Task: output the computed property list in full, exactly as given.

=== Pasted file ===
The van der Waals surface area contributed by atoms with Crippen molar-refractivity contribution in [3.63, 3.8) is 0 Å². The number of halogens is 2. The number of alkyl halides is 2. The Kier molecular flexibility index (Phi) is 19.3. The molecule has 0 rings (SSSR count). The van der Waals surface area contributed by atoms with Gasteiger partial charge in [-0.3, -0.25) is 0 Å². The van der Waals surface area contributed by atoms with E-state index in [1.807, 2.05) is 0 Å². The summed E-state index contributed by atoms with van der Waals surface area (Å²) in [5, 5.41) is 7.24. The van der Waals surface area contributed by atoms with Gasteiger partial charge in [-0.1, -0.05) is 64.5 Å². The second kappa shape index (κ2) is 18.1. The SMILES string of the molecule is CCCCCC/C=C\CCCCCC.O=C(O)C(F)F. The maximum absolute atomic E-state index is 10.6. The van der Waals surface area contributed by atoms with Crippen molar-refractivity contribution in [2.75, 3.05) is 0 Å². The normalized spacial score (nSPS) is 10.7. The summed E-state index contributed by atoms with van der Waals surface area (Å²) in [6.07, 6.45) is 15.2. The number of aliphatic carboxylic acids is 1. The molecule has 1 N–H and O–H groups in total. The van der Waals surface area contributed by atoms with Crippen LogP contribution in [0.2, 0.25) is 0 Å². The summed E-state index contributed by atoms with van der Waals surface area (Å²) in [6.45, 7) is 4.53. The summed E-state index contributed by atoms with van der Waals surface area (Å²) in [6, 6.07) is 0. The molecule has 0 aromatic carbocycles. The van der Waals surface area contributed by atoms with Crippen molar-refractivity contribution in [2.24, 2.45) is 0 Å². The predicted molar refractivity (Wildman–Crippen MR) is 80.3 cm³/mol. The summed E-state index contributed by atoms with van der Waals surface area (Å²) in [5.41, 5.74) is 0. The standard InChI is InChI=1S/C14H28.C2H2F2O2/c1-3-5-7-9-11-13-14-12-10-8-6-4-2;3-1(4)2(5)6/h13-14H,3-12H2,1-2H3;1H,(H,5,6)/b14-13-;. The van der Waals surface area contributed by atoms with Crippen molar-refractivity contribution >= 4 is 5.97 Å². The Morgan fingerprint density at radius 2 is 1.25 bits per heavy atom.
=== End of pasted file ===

The van der Waals surface area contributed by atoms with Crippen molar-refractivity contribution in [3.63, 3.8) is 0 Å². The number of halogens is 2. The number of alkyl halides is 2. The Kier molecular flexibility index (Phi) is 19.3. The molecule has 0 rings (SSSR count). The van der Waals surface area contributed by atoms with Gasteiger partial charge in [-0.3, -0.25) is 0 Å². The van der Waals surface area contributed by atoms with E-state index in [1.807, 2.05) is 0 Å². The summed E-state index contributed by atoms with van der Waals surface area (Å²) in [5, 5.41) is 7.24. The van der Waals surface area contributed by atoms with Gasteiger partial charge in [-0.1, -0.05) is 64.5 Å². The second kappa shape index (κ2) is 18.1. The SMILES string of the molecule is CCCCCC/C=C\CCCCCC.O=C(O)C(F)F. The maximum absolute atomic E-state index is 10.6. The van der Waals surface area contributed by atoms with Crippen molar-refractivity contribution in [2.75, 3.05) is 0 Å². The normalized spacial score (nSPS) is 10.7. The summed E-state index contributed by atoms with van der Waals surface area (Å²) in [6.07, 6.45) is 15.2. The number of aliphatic carboxylic acids is 1. The molecule has 1 N–H and O–H groups in total. The van der Waals surface area contributed by atoms with Crippen LogP contribution in [0.2, 0.25) is 0 Å². The summed E-state index contributed by atoms with van der Waals surface area (Å²) in [6.45, 7) is 4.53. The summed E-state index contributed by atoms with van der Waals surface area (Å²) in [6, 6.07) is 0. The molecule has 0 aromatic carbocycles. The van der Waals surface area contributed by atoms with Crippen molar-refractivity contribution in [2.24, 2.45) is 0 Å². The predicted molar refractivity (Wildman–Crippen MR) is 80.3 cm³/mol. The summed E-state index contributed by atoms with van der Waals surface area (Å²) in [5.41, 5.74) is 0. The standard InChI is InChI=1S/C14H28.C2H2F2O2/c1-3-5-7-9-11-13-14-12-10-8-6-4-2;3-1(4)2(5)6/h13-14H,3-12H2,1-2H3;1H,(H,5,6)/b14-13-;. The van der Waals surface area contributed by atoms with Crippen molar-refractivity contribution >= 4 is 5.97 Å². The Morgan fingerprint density at radius 2 is 1.25 bits per heavy atom.